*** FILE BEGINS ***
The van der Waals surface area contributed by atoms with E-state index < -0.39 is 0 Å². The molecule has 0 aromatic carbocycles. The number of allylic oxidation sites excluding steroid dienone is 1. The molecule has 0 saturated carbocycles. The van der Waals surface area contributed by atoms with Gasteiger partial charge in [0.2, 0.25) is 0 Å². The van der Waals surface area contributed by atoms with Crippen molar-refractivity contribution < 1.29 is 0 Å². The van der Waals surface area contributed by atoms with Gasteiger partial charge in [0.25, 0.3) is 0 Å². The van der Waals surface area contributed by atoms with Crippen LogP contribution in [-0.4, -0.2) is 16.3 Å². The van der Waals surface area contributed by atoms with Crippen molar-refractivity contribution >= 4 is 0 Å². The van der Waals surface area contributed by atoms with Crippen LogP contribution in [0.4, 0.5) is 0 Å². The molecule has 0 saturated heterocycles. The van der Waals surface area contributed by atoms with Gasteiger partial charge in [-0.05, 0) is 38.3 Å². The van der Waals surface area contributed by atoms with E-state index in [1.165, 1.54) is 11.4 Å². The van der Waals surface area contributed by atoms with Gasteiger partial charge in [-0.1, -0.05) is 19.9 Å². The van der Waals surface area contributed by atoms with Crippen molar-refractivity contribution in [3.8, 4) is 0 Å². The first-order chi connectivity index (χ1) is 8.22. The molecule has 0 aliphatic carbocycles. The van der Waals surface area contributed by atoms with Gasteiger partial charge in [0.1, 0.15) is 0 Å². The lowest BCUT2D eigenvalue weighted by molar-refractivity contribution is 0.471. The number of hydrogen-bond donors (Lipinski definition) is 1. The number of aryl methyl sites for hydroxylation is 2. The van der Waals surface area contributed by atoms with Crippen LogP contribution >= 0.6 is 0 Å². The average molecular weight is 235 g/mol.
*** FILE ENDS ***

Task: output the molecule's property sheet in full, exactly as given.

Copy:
The van der Waals surface area contributed by atoms with E-state index < -0.39 is 0 Å². The molecule has 0 aromatic carbocycles. The number of allylic oxidation sites excluding steroid dienone is 1. The molecule has 0 saturated carbocycles. The van der Waals surface area contributed by atoms with Gasteiger partial charge in [0.2, 0.25) is 0 Å². The van der Waals surface area contributed by atoms with Crippen molar-refractivity contribution < 1.29 is 0 Å². The van der Waals surface area contributed by atoms with Gasteiger partial charge in [0.25, 0.3) is 0 Å². The van der Waals surface area contributed by atoms with Crippen LogP contribution in [-0.4, -0.2) is 16.3 Å². The van der Waals surface area contributed by atoms with Crippen molar-refractivity contribution >= 4 is 0 Å². The van der Waals surface area contributed by atoms with Crippen LogP contribution in [0.4, 0.5) is 0 Å². The molecule has 0 saturated heterocycles. The van der Waals surface area contributed by atoms with Gasteiger partial charge in [-0.05, 0) is 38.3 Å². The van der Waals surface area contributed by atoms with E-state index in [1.165, 1.54) is 11.4 Å². The van der Waals surface area contributed by atoms with Gasteiger partial charge in [-0.1, -0.05) is 19.9 Å². The van der Waals surface area contributed by atoms with Crippen molar-refractivity contribution in [3.8, 4) is 0 Å². The first-order chi connectivity index (χ1) is 8.22. The molecule has 0 aliphatic carbocycles. The van der Waals surface area contributed by atoms with Gasteiger partial charge in [0.1, 0.15) is 0 Å². The lowest BCUT2D eigenvalue weighted by molar-refractivity contribution is 0.471. The number of hydrogen-bond donors (Lipinski definition) is 1. The number of aryl methyl sites for hydroxylation is 2. The van der Waals surface area contributed by atoms with Crippen LogP contribution >= 0.6 is 0 Å². The average molecular weight is 235 g/mol.